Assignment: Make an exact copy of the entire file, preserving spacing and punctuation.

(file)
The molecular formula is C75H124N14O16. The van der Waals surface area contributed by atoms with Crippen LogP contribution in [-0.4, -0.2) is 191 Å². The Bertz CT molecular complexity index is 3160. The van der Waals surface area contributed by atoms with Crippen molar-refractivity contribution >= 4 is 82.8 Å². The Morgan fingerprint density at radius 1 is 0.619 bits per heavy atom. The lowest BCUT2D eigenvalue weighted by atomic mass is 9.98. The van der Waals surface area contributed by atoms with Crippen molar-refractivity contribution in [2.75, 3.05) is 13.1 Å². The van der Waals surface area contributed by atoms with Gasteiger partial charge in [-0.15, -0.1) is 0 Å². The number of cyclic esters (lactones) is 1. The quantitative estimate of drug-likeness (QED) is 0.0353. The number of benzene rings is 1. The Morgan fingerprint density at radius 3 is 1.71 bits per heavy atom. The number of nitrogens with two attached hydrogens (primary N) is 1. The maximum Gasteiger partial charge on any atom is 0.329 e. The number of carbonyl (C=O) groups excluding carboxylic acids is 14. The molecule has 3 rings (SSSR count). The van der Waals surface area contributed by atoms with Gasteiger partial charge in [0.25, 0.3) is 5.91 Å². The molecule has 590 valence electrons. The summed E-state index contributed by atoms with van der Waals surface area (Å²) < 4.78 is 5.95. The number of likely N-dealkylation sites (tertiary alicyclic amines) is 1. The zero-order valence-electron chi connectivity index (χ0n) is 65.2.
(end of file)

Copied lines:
The molecular formula is C75H124N14O16. The van der Waals surface area contributed by atoms with Crippen LogP contribution in [-0.4, -0.2) is 191 Å². The Bertz CT molecular complexity index is 3160. The van der Waals surface area contributed by atoms with Crippen molar-refractivity contribution >= 4 is 82.8 Å². The Morgan fingerprint density at radius 1 is 0.619 bits per heavy atom. The lowest BCUT2D eigenvalue weighted by atomic mass is 9.98. The van der Waals surface area contributed by atoms with Crippen molar-refractivity contribution in [2.75, 3.05) is 13.1 Å². The van der Waals surface area contributed by atoms with Gasteiger partial charge in [-0.15, -0.1) is 0 Å². The number of cyclic esters (lactones) is 1. The quantitative estimate of drug-likeness (QED) is 0.0353. The number of benzene rings is 1. The Morgan fingerprint density at radius 3 is 1.71 bits per heavy atom. The number of nitrogens with two attached hydrogens (primary N) is 1. The maximum Gasteiger partial charge on any atom is 0.329 e. The number of carbonyl (C=O) groups excluding carboxylic acids is 14. The molecule has 3 rings (SSSR count). The van der Waals surface area contributed by atoms with Gasteiger partial charge in [0.25, 0.3) is 5.91 Å². The molecule has 590 valence electrons. The summed E-state index contributed by atoms with van der Waals surface area (Å²) < 4.78 is 5.95. The number of likely N-dealkylation sites (tertiary alicyclic amines) is 1. The zero-order valence-electron chi connectivity index (χ0n) is 65.2.